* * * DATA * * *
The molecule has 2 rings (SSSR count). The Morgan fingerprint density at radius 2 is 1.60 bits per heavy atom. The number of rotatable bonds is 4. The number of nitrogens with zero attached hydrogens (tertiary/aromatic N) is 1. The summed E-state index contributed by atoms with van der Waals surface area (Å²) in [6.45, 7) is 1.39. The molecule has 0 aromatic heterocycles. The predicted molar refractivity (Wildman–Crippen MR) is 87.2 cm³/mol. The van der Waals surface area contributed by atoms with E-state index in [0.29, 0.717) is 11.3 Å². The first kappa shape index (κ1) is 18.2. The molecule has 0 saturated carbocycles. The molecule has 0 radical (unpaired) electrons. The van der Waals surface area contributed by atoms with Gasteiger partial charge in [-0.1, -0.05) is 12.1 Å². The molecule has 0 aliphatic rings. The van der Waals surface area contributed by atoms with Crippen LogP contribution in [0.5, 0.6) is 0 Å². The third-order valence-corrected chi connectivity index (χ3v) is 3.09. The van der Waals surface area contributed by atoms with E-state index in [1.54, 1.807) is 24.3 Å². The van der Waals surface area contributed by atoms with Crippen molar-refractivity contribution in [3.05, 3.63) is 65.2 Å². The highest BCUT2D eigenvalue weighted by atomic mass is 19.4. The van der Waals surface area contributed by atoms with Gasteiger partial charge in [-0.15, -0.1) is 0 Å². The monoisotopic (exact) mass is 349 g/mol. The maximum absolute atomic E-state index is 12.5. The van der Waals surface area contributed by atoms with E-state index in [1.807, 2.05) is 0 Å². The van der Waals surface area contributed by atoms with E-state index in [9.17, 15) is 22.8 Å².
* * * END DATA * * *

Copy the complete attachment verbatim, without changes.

The molecule has 2 rings (SSSR count). The Morgan fingerprint density at radius 2 is 1.60 bits per heavy atom. The number of rotatable bonds is 4. The number of nitrogens with zero attached hydrogens (tertiary/aromatic N) is 1. The summed E-state index contributed by atoms with van der Waals surface area (Å²) in [6.45, 7) is 1.39. The molecule has 0 aromatic heterocycles. The predicted molar refractivity (Wildman–Crippen MR) is 87.2 cm³/mol. The van der Waals surface area contributed by atoms with E-state index in [0.29, 0.717) is 11.3 Å². The first kappa shape index (κ1) is 18.2. The molecule has 0 saturated carbocycles. The molecule has 0 radical (unpaired) electrons. The van der Waals surface area contributed by atoms with Gasteiger partial charge in [-0.1, -0.05) is 12.1 Å². The molecule has 0 aliphatic rings. The van der Waals surface area contributed by atoms with Crippen LogP contribution in [0.5, 0.6) is 0 Å². The third-order valence-corrected chi connectivity index (χ3v) is 3.09. The van der Waals surface area contributed by atoms with E-state index in [1.54, 1.807) is 24.3 Å². The van der Waals surface area contributed by atoms with Crippen molar-refractivity contribution in [3.05, 3.63) is 65.2 Å². The highest BCUT2D eigenvalue weighted by atomic mass is 19.4. The van der Waals surface area contributed by atoms with Gasteiger partial charge in [-0.15, -0.1) is 0 Å². The monoisotopic (exact) mass is 349 g/mol. The maximum absolute atomic E-state index is 12.5. The van der Waals surface area contributed by atoms with E-state index in [1.807, 2.05) is 0 Å². The van der Waals surface area contributed by atoms with E-state index in [9.17, 15) is 22.8 Å².